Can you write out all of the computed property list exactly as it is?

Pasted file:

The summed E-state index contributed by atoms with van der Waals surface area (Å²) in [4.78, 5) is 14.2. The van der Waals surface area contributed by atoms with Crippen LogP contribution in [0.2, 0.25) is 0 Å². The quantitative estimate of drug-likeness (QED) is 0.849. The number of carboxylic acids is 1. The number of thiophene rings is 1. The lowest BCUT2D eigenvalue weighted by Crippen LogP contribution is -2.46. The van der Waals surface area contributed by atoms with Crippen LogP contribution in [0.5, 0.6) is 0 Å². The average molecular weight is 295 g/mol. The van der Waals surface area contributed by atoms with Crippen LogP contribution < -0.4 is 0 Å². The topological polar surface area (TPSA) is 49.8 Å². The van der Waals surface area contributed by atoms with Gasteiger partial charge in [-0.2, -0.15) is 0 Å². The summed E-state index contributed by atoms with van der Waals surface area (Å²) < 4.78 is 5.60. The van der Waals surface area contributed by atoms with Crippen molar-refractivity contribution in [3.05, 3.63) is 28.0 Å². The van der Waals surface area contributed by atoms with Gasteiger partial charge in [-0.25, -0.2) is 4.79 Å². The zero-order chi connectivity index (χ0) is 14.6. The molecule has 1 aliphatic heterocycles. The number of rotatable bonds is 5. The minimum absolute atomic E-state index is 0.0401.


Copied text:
The summed E-state index contributed by atoms with van der Waals surface area (Å²) in [4.78, 5) is 14.2. The van der Waals surface area contributed by atoms with Crippen LogP contribution in [0.2, 0.25) is 0 Å². The quantitative estimate of drug-likeness (QED) is 0.849. The number of carboxylic acids is 1. The number of thiophene rings is 1. The lowest BCUT2D eigenvalue weighted by Crippen LogP contribution is -2.46. The van der Waals surface area contributed by atoms with Crippen LogP contribution in [0.5, 0.6) is 0 Å². The average molecular weight is 295 g/mol. The van der Waals surface area contributed by atoms with Crippen LogP contribution < -0.4 is 0 Å². The topological polar surface area (TPSA) is 49.8 Å². The van der Waals surface area contributed by atoms with Gasteiger partial charge in [-0.2, -0.15) is 0 Å². The summed E-state index contributed by atoms with van der Waals surface area (Å²) < 4.78 is 5.60. The van der Waals surface area contributed by atoms with Crippen molar-refractivity contribution in [3.05, 3.63) is 28.0 Å². The van der Waals surface area contributed by atoms with Gasteiger partial charge in [-0.25, -0.2) is 4.79 Å². The zero-order chi connectivity index (χ0) is 14.6. The molecule has 1 aliphatic heterocycles. The number of rotatable bonds is 5. The minimum absolute atomic E-state index is 0.0401.